UN steps up efforts for Afghanistan’s reconstruction

BEIJING, March 7 (Xinhua) — The appointment of a new United Nations envoy for Afghanistan is the latest effort of the world body to speed up reconstruction in the war-torn country and it is expected to reinforce the international presence in face of a growing Taliban insurgency.

    UN Secretary-General Ban Ki-moon on Thursday named Norwegian diplomat Kai Eide Eide, a former Norwegian ambassador to NATO and who also once worked as a UN envoy in the Balkans, as his new envoy for Afghanistan.

    Known for his working style of getting things done, Eide, 59, is expected to play a more significant role in beefing up coordination of the international reconstruction efforts in Afghanistan, where NATO is fighting a growing Taliban insurgency seven years after the militant group was ousted from power.

    Eide became one of a handful of candidates for the post after Afghan President Hamid Karzai turned down British candidate Paddy Ashdown.

    Kabul expelled two British nationals in December who worked as senior employees for the United Nations and the European Union, saying their activities were undermining their authority.

    Eide is expected to be tasked with coordinating the work of the UN, NATO and various other international, charity and nongovernmental organizations, and extending the UN presence throughout the country, according to a diplomat from a Security Council member country.

    Some countries also hope that Eide would play more of an international role, the diplomat said.

    A stable security environment is vital to reconstruction work in Afghanistan, which has suffered years of war and is now struggling to cope with such thorny problems as refugee flows and drug smuggling, observers say.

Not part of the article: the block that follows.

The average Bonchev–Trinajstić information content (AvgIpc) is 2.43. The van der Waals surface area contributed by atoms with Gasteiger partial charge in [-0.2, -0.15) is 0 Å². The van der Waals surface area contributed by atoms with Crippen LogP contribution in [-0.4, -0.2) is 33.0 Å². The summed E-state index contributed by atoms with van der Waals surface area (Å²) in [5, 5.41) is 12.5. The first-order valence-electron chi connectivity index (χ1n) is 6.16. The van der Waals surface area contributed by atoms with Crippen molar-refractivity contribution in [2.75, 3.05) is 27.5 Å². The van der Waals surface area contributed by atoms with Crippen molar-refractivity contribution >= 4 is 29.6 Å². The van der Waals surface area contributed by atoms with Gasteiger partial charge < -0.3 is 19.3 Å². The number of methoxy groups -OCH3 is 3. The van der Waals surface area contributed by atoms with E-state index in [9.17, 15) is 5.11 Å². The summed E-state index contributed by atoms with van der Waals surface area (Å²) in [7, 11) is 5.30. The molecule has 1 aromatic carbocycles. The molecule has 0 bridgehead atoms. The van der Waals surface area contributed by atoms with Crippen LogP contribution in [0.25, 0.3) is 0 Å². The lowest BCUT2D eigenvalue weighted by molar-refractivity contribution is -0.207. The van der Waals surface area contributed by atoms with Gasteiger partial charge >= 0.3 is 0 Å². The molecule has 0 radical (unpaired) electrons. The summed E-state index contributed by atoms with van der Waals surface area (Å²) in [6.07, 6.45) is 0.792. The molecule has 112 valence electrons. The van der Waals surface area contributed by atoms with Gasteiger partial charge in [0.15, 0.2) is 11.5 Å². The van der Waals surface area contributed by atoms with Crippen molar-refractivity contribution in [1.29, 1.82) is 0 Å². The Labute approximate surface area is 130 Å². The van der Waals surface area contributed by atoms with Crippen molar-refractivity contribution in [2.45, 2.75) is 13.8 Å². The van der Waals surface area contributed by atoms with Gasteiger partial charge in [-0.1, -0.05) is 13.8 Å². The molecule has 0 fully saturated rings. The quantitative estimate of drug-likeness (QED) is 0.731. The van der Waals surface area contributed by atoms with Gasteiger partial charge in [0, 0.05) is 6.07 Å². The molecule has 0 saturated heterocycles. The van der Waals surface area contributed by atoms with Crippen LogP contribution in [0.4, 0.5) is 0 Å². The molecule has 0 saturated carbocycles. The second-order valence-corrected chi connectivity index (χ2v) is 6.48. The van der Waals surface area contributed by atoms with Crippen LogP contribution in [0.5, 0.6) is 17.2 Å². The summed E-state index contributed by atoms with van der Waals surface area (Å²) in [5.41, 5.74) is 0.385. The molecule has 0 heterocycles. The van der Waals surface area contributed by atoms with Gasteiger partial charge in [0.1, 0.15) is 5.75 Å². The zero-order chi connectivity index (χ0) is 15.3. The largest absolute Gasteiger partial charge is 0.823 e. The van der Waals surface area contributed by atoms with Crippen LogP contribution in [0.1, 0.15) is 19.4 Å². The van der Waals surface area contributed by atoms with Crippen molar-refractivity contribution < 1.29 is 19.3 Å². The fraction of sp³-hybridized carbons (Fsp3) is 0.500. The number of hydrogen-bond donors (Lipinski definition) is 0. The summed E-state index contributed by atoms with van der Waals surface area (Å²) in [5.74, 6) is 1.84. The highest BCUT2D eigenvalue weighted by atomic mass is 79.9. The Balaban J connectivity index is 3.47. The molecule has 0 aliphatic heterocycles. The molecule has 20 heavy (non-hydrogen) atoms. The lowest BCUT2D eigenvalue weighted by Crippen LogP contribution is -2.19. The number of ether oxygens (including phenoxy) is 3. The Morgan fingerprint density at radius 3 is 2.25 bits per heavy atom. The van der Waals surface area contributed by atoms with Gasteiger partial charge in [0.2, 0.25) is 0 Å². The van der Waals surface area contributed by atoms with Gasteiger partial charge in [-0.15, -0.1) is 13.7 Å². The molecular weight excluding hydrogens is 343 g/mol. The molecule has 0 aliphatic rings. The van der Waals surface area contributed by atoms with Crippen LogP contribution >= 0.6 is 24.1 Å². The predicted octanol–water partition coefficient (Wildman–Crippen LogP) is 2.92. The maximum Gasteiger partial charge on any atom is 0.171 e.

With a long-term commitment, the UN has been stepping up efforts to promote the country’s reconstruction and development in the fields of economy and education, as well as coping with security issues.

    The UN World Food Program (WFP) on Wednesday began to distribute emergency assistance to about 650,000 Afghans suffering from food shortages due to a surge in the price of wheat, which has risen by 70 percent over the past years.

    The UN and the Afghan government joined forces in January to appeal for more than 80 million U.S. dollars in aid to help those affected by the rise in food prices. The WFP has already received pledges for two-thirds of the 77 million dollars it requested as part of the joint appeal to deliver 89,000 tons of food to the poorest Afghans.

    The UN Office on Drugs and Crime in Afghanistan (UNODC) has also called on the Afghan government to do more to dismantle major trafficking and criminal networks in the strife-torn nation which remains the world’s largest producer of opium and heroin.

    UNODC is assisting the government in several ways to tackle the drug problem, including by training intelligence officers within the Afghan police and providing legislative assistance on issues such as extradition.

    In February, the UN Food and Agriculture Organization delivered some 80 tons of feed for the livestock of Afghan farmers who were badly affected by the harsh winter, and it appealed for more than 2 million dollars.

    In the same month, the United Nations Fund provided learning materials and teacher kits for Afghan schools in efforts to ensure that more than six million Afghan children could start their new school year in time.

    Early this year, the UN also allocated more than 100 million dollars in grants for lifesaving work in some of the world’s trouble spots, including Afghanistan.

    Taliban-related violence and conflicts claimed more than 5,200 lives in the Central Asian country last year alone.

    The Taliban, which was toppled in a U.S. invasion in late 2001, has waged a year-long war against the Afghan administration and the international troops currently being deployed to fight militants and keep security

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